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Rick Pitino 'in heaven' at Iona, has no interest in returning to the 'so-called big-time'

Ryan Young
·3 min read
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Rick Pitino’s first season back in the college basketball world is now complete.

Though many expected his stay there to be short, and he’s been linked to several open jobs in the sport, Pitino said Saturday that he has no plan to leave Iona anytime soon.

The 68-year-old, after the Gaels’ 68-55 loss to Alabama in the NCAA tournament, said he wants “no part of the so-called big-time anymore.”

"It's no longer about me trying to move up any ladders, make more money," Pitino said, via ESPN. "I'm at a great place in my life. I can coach six, seven more years, God willing, just try to make young men better, try to make the program reach heights it's never reached. That's all I have planned. It's a great place to be. There's some things that suck about being 68. The great thing about it is being at Iona, being able to teach with nobody bothering you, just make the players better."

Head coach Rick Pitino of the Iona Gaels
Rick Pitino led Iona to the NCAA tournament this season, his first back in the sport since he was fired from Louisville in 2017. (Brett Wilhelm/NCAA Photos/Getty Images)

Pitino: ‘I’m in heaven right now’

Pitino was hired at Iona before the season started after a stint in the EuroLeague with Panathinaikos in Greece. That marked his first coaching job since he was fired from Louisville as a result of the massive federal investigation into corruption throughout college basketball.

“I’m not turned off by the big programs, I’m turned off about what happened to me,” he said, via ESPN.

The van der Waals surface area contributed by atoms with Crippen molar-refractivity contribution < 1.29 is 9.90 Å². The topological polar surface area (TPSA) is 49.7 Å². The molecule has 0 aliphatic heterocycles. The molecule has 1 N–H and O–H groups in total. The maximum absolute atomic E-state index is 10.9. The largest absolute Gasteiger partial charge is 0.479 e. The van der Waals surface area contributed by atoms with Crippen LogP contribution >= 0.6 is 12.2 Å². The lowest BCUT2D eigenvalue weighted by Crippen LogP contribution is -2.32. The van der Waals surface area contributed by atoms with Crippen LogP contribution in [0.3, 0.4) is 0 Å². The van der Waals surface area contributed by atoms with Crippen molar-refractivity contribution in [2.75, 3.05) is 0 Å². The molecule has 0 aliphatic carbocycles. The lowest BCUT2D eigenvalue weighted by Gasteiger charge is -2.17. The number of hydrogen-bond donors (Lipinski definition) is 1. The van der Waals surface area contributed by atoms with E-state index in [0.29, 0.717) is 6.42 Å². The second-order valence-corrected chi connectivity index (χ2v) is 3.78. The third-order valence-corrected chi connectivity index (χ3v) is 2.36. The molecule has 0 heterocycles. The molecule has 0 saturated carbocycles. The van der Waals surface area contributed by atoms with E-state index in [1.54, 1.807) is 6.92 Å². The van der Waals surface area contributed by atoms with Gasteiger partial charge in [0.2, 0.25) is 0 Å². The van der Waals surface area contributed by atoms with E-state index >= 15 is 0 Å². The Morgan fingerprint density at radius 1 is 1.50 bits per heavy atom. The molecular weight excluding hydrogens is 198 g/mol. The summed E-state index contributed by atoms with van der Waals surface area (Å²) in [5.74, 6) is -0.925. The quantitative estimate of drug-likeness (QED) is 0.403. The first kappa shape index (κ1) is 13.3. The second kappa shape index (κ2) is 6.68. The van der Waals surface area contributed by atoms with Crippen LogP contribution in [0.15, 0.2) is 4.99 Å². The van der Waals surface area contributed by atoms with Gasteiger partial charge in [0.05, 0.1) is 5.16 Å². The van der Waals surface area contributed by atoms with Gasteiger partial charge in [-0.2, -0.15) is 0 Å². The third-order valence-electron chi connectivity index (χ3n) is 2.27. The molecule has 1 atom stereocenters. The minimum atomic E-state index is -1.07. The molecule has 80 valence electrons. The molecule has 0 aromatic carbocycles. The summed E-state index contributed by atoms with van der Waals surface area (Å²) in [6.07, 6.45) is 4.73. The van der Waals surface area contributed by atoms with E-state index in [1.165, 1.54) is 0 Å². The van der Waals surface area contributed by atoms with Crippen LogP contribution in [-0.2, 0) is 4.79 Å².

Pitino spent 16 seasons at Louisville before he was fired in 2017, and led them to three Final Fours and a national title. Pitino also spent eight seasons at Kentucky, where he led the Wildcats to a national title in 1996. He also spent two seasons at Providence and five at Boston. He briefly spent time in the NBA too, both with the New York Knicks and Boston Celtics.

Having worked at essentially every level in the sport, Pitino sounds content.

"I want to take a smaller school, like a Providence, like an Iona, a small school and try to make it big," Pitino said, via ESPN. "But I wanted no part of any of that other, I had enough of that. It turned me off, to be quite honest with you, in a lot of different areas. I now don't have to look over my shoulder and see who I'm going to trust, who I'm not going to trust.

"I'm in heaven right now, and where I need to be."

Pitino: ‘Iona is going to be a force’

Pitino and the Gaels finished the season with a 12-6 overall record, and had to deal with several lengthy COVID-19 shutdowns throughout their season. They rallied in the MAAC tournament, however, and beat Fairfield in the championship game to still reach the NCAA tournament — Pitino’s 22nd appearance.

With one year under his belt, and hopefully the coronavirus pandemic behind him, Pitino thinks he can turn Iona into a powerhouse.

"We just got to improve the program, take the next step," he said, via ESPN. "We will take the next step. There's no doubt in my mind that Iona is going to be a force to be reckoned with down the road."

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